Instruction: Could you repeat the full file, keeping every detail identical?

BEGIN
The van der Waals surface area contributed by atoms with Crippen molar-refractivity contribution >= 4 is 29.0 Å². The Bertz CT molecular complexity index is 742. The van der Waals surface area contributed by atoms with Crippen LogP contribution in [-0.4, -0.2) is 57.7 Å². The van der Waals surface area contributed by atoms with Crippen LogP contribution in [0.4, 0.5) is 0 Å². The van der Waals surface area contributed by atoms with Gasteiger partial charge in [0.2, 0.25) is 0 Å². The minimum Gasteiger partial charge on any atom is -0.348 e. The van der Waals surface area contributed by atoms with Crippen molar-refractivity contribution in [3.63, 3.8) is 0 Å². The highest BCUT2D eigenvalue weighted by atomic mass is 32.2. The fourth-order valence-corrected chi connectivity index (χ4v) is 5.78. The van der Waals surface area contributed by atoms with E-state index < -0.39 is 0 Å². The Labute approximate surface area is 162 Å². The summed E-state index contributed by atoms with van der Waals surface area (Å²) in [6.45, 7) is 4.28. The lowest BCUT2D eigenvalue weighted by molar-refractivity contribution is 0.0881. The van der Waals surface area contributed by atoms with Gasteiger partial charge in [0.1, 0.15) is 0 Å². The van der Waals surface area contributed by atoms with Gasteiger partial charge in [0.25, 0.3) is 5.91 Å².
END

The van der Waals surface area contributed by atoms with Crippen molar-refractivity contribution >= 4 is 29.0 Å². The Bertz CT molecular complexity index is 742. The van der Waals surface area contributed by atoms with Crippen LogP contribution in [-0.4, -0.2) is 57.7 Å². The van der Waals surface area contributed by atoms with Crippen LogP contribution in [0.4, 0.5) is 0 Å². The van der Waals surface area contributed by atoms with Gasteiger partial charge in [0.2, 0.25) is 0 Å². The minimum Gasteiger partial charge on any atom is -0.348 e. The van der Waals surface area contributed by atoms with Crippen molar-refractivity contribution in [3.63, 3.8) is 0 Å². The highest BCUT2D eigenvalue weighted by atomic mass is 32.2. The fourth-order valence-corrected chi connectivity index (χ4v) is 5.78. The van der Waals surface area contributed by atoms with E-state index < -0.39 is 0 Å². The Labute approximate surface area is 162 Å². The summed E-state index contributed by atoms with van der Waals surface area (Å²) in [6.45, 7) is 4.28. The lowest BCUT2D eigenvalue weighted by molar-refractivity contribution is 0.0881. The van der Waals surface area contributed by atoms with Gasteiger partial charge in [0.1, 0.15) is 0 Å². The van der Waals surface area contributed by atoms with Gasteiger partial charge in [0.25, 0.3) is 5.91 Å².